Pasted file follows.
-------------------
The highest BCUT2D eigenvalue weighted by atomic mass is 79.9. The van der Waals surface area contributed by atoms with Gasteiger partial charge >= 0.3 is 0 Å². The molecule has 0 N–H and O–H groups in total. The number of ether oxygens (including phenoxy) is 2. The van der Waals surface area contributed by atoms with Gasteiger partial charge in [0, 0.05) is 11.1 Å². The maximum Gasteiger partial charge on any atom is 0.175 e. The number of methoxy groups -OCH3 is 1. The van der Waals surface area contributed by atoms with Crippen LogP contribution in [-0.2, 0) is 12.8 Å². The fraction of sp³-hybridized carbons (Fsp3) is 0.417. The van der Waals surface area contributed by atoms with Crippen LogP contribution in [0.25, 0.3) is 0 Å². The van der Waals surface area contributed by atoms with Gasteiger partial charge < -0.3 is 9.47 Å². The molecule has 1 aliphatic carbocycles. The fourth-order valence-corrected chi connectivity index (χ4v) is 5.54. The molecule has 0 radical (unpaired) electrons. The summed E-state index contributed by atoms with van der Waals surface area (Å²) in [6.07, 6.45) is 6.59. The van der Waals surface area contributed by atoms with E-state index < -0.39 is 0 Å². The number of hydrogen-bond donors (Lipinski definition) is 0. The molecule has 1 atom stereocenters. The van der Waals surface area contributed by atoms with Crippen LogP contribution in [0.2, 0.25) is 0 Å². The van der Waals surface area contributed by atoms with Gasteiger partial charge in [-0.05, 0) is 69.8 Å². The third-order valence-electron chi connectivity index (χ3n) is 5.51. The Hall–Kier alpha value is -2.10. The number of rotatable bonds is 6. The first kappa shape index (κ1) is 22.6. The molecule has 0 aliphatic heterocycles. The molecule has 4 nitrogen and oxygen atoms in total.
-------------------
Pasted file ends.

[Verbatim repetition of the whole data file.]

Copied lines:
The highest BCUT2D eigenvalue weighted by atomic mass is 79.9. The van der Waals surface area contributed by atoms with Gasteiger partial charge >= 0.3 is 0 Å². The molecule has 0 N–H and O–H groups in total. The number of ether oxygens (including phenoxy) is 2. The van der Waals surface area contributed by atoms with Gasteiger partial charge in [0, 0.05) is 11.1 Å². The maximum Gasteiger partial charge on any atom is 0.175 e. The number of methoxy groups -OCH3 is 1. The van der Waals surface area contributed by atoms with Crippen LogP contribution in [-0.2, 0) is 12.8 Å². The fraction of sp³-hybridized carbons (Fsp3) is 0.417. The van der Waals surface area contributed by atoms with Crippen LogP contribution in [0.25, 0.3) is 0 Å². The van der Waals surface area contributed by atoms with Gasteiger partial charge < -0.3 is 9.47 Å². The molecule has 1 aliphatic carbocycles. The fourth-order valence-corrected chi connectivity index (χ4v) is 5.54. The molecule has 0 radical (unpaired) electrons. The summed E-state index contributed by atoms with van der Waals surface area (Å²) in [6.07, 6.45) is 6.59. The van der Waals surface area contributed by atoms with E-state index < -0.39 is 0 Å². The number of hydrogen-bond donors (Lipinski definition) is 0. The molecule has 1 atom stereocenters. The van der Waals surface area contributed by atoms with Crippen LogP contribution in [0.2, 0.25) is 0 Å². The van der Waals surface area contributed by atoms with Gasteiger partial charge in [-0.05, 0) is 69.8 Å². The third-order valence-electron chi connectivity index (χ3n) is 5.51. The Hall–Kier alpha value is -2.10. The number of rotatable bonds is 6. The first kappa shape index (κ1) is 22.6. The molecule has 0 aliphatic heterocycles. The molecule has 4 nitrogen and oxygen atoms in total.